Rachel’s story

May 2023.

I did my PhD because while working in Sri Lanka I could see that the wonderful work done by people on the ground was completely missed in the reports about the projects and I wanted to know why….so I explored the way project management and evaluation both prioritise and enable donors to have power in go/no go and deciding what is success, therefore the people have no power in the process…but I think that the people and their lives are vital to really knowing how change happens.

I brought my 20 years spent working as a peace and conflict practitioner, and half of those were working in senior management roles across multiple continents, into my research and began to build collaborative and innovative research projects that explored under-researched topics about civilian roles and perspectives in armed conflict. In particular I worked for Nonviolent Peaceforce on Unarmed Civilian Protection, and now I sit on their Board of Trustees.

I built up a track record of working in Myanmar and Philippines, getting internal and external research funding, and through doing lots of presentations, finally getting work published and being invited to speak.

My existing skills in leadership, fundraising and international collaboration enabled me to put together good teams, provide training and manage the projects easily, so that we got results that included direct benefits for the participants as well as interesting for policy makers.

My promotion to Professor (8 years after my PhD) came in the first year of Lockdowns (2020) and I was quite isolated in trying to figure out what my new role could be so I examined how all my research ties together and links to my, now 30, years in peace work. I realised that it all relates to the importance of including people and their lived experience, their lives, and listening to diverse voices, enabling people to raise their voices.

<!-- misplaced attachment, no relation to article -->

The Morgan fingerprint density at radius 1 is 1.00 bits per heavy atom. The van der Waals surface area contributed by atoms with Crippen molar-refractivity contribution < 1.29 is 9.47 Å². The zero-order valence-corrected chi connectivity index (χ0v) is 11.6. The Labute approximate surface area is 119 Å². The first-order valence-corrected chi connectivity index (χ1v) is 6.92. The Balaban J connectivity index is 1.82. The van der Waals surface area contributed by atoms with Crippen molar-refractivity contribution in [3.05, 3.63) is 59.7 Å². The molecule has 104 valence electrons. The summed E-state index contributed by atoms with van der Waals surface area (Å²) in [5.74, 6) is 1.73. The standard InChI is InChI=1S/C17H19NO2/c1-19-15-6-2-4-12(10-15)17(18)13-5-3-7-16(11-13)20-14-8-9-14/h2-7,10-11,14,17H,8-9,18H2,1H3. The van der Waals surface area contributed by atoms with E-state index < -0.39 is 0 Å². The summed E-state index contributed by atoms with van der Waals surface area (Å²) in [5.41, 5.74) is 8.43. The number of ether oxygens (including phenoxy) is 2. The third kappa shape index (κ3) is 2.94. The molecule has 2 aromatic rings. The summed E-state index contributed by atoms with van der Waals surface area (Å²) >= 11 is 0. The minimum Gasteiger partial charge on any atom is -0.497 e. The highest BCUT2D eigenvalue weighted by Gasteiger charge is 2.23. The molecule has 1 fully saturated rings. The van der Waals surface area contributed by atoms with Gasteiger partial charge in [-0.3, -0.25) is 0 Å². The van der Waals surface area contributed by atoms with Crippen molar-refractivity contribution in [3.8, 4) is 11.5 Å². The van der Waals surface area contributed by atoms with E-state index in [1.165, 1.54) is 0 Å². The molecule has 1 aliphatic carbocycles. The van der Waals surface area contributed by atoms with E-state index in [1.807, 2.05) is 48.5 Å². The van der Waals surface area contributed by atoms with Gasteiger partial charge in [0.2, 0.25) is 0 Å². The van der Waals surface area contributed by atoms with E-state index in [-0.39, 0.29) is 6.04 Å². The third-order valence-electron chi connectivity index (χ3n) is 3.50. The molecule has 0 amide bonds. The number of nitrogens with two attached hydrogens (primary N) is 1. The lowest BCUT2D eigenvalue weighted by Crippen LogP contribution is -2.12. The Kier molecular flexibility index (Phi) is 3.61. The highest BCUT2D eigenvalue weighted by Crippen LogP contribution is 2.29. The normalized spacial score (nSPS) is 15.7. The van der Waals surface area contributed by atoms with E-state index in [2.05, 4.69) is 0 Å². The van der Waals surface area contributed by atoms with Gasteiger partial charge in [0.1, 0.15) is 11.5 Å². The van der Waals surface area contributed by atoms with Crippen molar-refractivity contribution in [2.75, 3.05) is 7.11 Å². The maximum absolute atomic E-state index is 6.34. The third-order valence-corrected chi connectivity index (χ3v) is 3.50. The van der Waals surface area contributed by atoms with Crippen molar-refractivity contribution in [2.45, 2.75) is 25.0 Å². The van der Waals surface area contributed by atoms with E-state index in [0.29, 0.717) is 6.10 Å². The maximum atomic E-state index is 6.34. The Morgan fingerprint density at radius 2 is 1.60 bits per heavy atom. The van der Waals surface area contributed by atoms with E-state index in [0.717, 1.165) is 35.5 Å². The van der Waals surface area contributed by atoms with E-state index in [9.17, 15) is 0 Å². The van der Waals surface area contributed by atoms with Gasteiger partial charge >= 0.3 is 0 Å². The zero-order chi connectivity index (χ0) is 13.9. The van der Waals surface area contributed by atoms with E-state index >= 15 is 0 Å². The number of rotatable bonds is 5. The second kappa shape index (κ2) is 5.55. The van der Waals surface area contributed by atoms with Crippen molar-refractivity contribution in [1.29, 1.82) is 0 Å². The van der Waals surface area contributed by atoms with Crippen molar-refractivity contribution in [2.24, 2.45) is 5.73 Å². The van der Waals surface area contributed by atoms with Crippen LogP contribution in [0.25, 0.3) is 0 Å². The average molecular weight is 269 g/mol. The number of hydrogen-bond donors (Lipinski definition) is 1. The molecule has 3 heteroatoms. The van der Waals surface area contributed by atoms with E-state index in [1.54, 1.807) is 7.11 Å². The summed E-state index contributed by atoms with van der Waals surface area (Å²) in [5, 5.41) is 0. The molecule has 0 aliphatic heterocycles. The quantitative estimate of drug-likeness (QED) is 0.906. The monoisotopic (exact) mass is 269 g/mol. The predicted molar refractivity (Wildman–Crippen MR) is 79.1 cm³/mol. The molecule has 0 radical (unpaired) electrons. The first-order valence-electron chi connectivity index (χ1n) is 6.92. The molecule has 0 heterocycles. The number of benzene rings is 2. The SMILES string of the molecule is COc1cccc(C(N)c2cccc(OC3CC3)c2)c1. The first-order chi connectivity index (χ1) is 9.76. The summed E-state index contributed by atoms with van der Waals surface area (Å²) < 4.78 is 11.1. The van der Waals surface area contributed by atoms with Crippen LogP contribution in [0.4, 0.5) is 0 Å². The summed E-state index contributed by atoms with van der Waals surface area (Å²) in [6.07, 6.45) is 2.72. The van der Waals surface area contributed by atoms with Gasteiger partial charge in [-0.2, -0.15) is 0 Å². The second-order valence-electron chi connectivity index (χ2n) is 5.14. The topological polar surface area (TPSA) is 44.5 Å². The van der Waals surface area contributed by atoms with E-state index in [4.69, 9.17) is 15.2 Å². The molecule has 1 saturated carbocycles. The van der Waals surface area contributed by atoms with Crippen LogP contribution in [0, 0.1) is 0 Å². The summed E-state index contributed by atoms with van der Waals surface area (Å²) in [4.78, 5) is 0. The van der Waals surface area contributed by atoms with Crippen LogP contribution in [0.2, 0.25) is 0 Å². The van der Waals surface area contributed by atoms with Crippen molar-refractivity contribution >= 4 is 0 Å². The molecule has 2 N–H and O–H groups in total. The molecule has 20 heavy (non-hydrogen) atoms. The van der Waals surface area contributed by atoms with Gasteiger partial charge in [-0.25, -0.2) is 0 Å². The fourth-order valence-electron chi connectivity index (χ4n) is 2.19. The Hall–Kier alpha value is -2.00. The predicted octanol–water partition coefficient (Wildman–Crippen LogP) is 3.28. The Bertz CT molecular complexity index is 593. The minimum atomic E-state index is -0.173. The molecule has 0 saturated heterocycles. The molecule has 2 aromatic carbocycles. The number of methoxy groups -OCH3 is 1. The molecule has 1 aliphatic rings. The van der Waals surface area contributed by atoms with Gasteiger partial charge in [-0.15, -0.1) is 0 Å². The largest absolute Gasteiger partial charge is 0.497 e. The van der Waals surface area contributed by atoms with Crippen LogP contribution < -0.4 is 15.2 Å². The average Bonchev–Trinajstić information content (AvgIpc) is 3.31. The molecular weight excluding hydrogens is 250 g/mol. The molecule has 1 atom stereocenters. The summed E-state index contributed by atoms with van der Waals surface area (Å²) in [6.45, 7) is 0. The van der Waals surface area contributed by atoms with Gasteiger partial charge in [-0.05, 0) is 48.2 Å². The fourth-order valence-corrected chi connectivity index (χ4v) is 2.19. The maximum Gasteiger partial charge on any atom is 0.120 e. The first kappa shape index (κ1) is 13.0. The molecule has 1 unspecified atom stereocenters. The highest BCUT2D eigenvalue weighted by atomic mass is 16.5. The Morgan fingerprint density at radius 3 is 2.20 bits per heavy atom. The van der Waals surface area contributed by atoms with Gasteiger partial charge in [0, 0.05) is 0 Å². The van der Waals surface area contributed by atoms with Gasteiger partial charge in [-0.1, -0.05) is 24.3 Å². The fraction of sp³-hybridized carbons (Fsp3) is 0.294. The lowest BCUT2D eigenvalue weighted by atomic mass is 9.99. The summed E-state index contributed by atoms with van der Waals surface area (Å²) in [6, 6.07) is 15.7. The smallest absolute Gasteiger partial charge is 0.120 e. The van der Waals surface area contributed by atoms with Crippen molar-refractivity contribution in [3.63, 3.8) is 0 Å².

I went back to my earlier experiences as a woman peace campaigner and the ways in which I was silenced both in my views about security and disarmament, and within movements. In work is was always about what I did, and not how I lived, or how my work and life intertwined. (even now people don’t understand that my values drive my work, so my life and some work decisions are linked) Nobody asks about our lives (a capitalist neo-liberal view of labour I think). In peace work I think we must include our lives. I do think that Hope is a radical act in the midst of darkness, but hope isn’t a work task, it is the way we live.

I think that we under-estimate the importance of people using their lives to make their voices heard in social justice (or how the silencing of some people leaves them excluded from institutional response e.g. domestic violence or human trafficking). It’s the way we think about power, who has power and how power manifests itself. (not that power and voice are the same)

So, in my research, actually hearing from civilians about what they think they do, how they do ceasefire monitoring in Mindanao, or volunteer protection officers in Myanmar. They tell us how their lives fit with the tasks we see them doing, and we can think about resistance strategies people use to change the structures and conditions in which they live.

I think many people would like to include ‘lives and voices’ and as well as building new international networks and developing innovative theoretical conceptual models, I want to build internal collaborations in LBU in which we can increase our impact.

There are niche’s in unarmed civilian protection and in leading on ‘how’ to really include local people in research (rather than including them as participants), and an opportunity to bring power analysis from feminism (politics) into other disciplines….and this is fascinating and exciting!